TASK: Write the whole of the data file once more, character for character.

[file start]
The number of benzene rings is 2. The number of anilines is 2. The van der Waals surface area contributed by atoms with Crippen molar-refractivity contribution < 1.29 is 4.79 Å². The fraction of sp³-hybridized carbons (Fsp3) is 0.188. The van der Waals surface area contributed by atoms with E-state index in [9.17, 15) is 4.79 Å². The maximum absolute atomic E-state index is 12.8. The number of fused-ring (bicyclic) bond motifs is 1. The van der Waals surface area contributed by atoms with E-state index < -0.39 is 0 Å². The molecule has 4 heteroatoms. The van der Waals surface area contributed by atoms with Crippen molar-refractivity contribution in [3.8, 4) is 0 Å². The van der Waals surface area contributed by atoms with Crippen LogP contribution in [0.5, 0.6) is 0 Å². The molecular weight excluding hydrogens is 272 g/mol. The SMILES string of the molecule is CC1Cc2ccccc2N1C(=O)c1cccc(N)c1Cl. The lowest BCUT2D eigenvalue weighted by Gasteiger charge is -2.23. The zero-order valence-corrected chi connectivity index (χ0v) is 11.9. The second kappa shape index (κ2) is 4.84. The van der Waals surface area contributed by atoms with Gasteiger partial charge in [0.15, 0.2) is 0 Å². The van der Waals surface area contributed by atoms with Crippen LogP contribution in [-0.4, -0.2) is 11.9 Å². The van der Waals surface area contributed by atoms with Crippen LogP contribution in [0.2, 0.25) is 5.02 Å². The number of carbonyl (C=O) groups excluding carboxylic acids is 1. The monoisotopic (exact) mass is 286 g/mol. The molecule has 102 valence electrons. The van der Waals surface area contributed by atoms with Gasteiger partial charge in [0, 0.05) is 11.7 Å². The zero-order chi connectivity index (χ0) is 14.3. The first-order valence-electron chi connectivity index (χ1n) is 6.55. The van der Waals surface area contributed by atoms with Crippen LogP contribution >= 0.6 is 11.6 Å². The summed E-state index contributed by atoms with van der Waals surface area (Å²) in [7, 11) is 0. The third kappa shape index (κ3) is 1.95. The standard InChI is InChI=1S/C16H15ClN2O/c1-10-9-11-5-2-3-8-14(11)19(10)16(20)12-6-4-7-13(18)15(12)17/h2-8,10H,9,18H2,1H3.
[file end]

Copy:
The number of benzene rings is 2. The number of anilines is 2. The van der Waals surface area contributed by atoms with Crippen molar-refractivity contribution < 1.29 is 4.79 Å². The fraction of sp³-hybridized carbons (Fsp3) is 0.188. The van der Waals surface area contributed by atoms with E-state index in [9.17, 15) is 4.79 Å². The maximum absolute atomic E-state index is 12.8. The number of fused-ring (bicyclic) bond motifs is 1. The van der Waals surface area contributed by atoms with E-state index < -0.39 is 0 Å². The molecule has 4 heteroatoms. The van der Waals surface area contributed by atoms with Crippen molar-refractivity contribution in [3.8, 4) is 0 Å². The van der Waals surface area contributed by atoms with Crippen LogP contribution in [0.5, 0.6) is 0 Å². The molecular weight excluding hydrogens is 272 g/mol. The SMILES string of the molecule is CC1Cc2ccccc2N1C(=O)c1cccc(N)c1Cl. The lowest BCUT2D eigenvalue weighted by Gasteiger charge is -2.23. The zero-order valence-corrected chi connectivity index (χ0v) is 11.9. The second kappa shape index (κ2) is 4.84. The van der Waals surface area contributed by atoms with Gasteiger partial charge in [0.15, 0.2) is 0 Å². The van der Waals surface area contributed by atoms with Crippen LogP contribution in [-0.4, -0.2) is 11.9 Å². The van der Waals surface area contributed by atoms with Crippen LogP contribution in [0.2, 0.25) is 5.02 Å². The number of carbonyl (C=O) groups excluding carboxylic acids is 1. The monoisotopic (exact) mass is 286 g/mol. The molecule has 102 valence electrons. The van der Waals surface area contributed by atoms with Gasteiger partial charge in [0, 0.05) is 11.7 Å². The zero-order chi connectivity index (χ0) is 14.3. The first-order valence-electron chi connectivity index (χ1n) is 6.55. The van der Waals surface area contributed by atoms with Crippen LogP contribution >= 0.6 is 11.6 Å². The summed E-state index contributed by atoms with van der Waals surface area (Å²) in [7, 11) is 0. The third kappa shape index (κ3) is 1.95. The standard InChI is InChI=1S/C16H15ClN2O/c1-10-9-11-5-2-3-8-14(11)19(10)16(20)12-6-4-7-13(18)15(12)17/h2-8,10H,9,18H2,1H3.